The Pharos Traveler GPS 525 combines a fully functional Pocket PC with a mostly functional GPS for a handy all-in-one device.

Barbara Krasnoff, Contributor

July 31, 2006

6 Min Read

One of the problems today's mobile workers face is the continuing need to juggle our various devices: mobile phone, PDA, and, most recently, GPS devices. In light of this, manufacturers have been melding various mobile technologies with increasing success. One of the most interesting examples of this is the Pharos Traveler GPS 525, which is a handy combination of Pocket PC and GPS.

At first glance (and second), this is an elegant little unit. I use the word "little" consciously: the 4.4-ounce unit measures only 2.3 x 4.3 x 0.7 inches. Of course, this means the screen is a bit small as well, with a resolution of 240 x 320; however, it is not so small that I had trouble reading it at any time. The power button is above the display; four slim control buttons and a small joystick that works like a charm are below. More PDAs should have this type of simple design.

The Pharos Traveler may be small, but it's packed with some impressive hardware. It contains a SiRFstarIII GPS receiver along with an SC32442X 300MHz processor, Wi-Fi and Bluetooth connectivity, and up to 128MB of memory. The device comes with Microsoft Windows Mobile version 5.0 software and a variety of applications, including Outlook, Word, Excel, Windows Media Player and Internet Explorer for Pocket PC. A 512MB SD card comes preloaded with maps of 50 major U.S. metropolitan areas. It also includes a wealth of peripherals, including a car charger, windshield bracket mount, headset, USB cable and USB SD card reader, and a CD with maps of the U.S.

I have no complaints about the Pharos as a PDA. I found the display clear and readable despite its size, and it was a joy to pop into my pocket and carry around with me. I was able to connect to my home Wi-Fi and navigate the Web (although I found the software a bit difficult, especially when it came to finding my network); and it synched with my laptop in minutes. However, when you buy the Pharos Traveler, what you're really purchasing is its GPS capabilities, and there I have to give it a mixed review.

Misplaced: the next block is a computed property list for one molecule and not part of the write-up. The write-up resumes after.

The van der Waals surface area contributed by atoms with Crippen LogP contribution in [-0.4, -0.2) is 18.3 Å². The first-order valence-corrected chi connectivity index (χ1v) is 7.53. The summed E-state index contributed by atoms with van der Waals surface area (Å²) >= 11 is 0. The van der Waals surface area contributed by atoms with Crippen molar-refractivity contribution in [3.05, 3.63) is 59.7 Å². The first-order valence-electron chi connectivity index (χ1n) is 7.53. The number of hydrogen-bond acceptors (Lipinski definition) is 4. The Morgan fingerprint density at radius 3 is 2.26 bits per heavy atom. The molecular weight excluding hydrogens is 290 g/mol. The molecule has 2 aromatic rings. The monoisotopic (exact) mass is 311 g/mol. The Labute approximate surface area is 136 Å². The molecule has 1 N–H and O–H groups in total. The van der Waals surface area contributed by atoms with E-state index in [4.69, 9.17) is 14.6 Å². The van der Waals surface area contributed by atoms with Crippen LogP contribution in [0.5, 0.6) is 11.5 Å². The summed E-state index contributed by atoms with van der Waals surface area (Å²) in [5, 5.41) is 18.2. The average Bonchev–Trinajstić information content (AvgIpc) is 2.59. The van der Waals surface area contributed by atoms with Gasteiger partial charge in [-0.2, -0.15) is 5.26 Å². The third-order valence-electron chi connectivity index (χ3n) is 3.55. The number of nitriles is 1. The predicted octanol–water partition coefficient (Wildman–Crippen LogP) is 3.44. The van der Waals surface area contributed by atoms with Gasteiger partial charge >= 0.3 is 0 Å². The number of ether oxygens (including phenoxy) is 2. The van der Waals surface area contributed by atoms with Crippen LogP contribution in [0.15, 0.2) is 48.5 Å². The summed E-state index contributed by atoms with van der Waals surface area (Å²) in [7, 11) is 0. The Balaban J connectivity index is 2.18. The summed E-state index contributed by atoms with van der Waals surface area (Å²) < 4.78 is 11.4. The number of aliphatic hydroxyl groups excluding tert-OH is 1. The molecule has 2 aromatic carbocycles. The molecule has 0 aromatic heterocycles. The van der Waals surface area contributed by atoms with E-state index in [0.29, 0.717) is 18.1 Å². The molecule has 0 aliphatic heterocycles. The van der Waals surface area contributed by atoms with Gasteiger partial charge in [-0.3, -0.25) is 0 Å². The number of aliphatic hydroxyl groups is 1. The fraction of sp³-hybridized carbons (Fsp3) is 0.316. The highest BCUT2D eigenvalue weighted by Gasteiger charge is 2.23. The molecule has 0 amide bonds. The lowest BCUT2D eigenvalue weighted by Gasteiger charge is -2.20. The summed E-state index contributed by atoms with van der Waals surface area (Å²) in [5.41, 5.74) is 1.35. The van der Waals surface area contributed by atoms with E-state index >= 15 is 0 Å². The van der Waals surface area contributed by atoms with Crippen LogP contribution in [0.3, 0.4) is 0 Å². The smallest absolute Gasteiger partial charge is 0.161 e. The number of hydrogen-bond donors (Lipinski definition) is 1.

Adding GPS to A PDA
The Pharos uses its own Ostia Smart Navigator 7.5 mapping application, which offers a really nice range of features but could use some work on its user interface. Features include text directions, views of the satellite connections, longitude and latitude readings (which you can add to your Outlook listings), 2D or 3D views (I thought the latter was neat to look at, but not very useful), a choice of two female voices (American or British), and a multitude of others. You can also subscribe to a service that offers live traffic information.

Unfortunately, accessing those features can sometimes be a bit irritating. Ostia's default mode is a system that takes the user through a series of separate screens in order to access the features, using right-and-left arrow buttons. In other words, if you want to, say, clear the current destination, you have to click on the "Go" button at the bottom of the map screen and tap the right arrow button twice until you come to the "Clear Route" button. I found this awkward, to say the least; the Power User mode, which uses the usual Windows drop-down menu system, is a lot easier to figure out.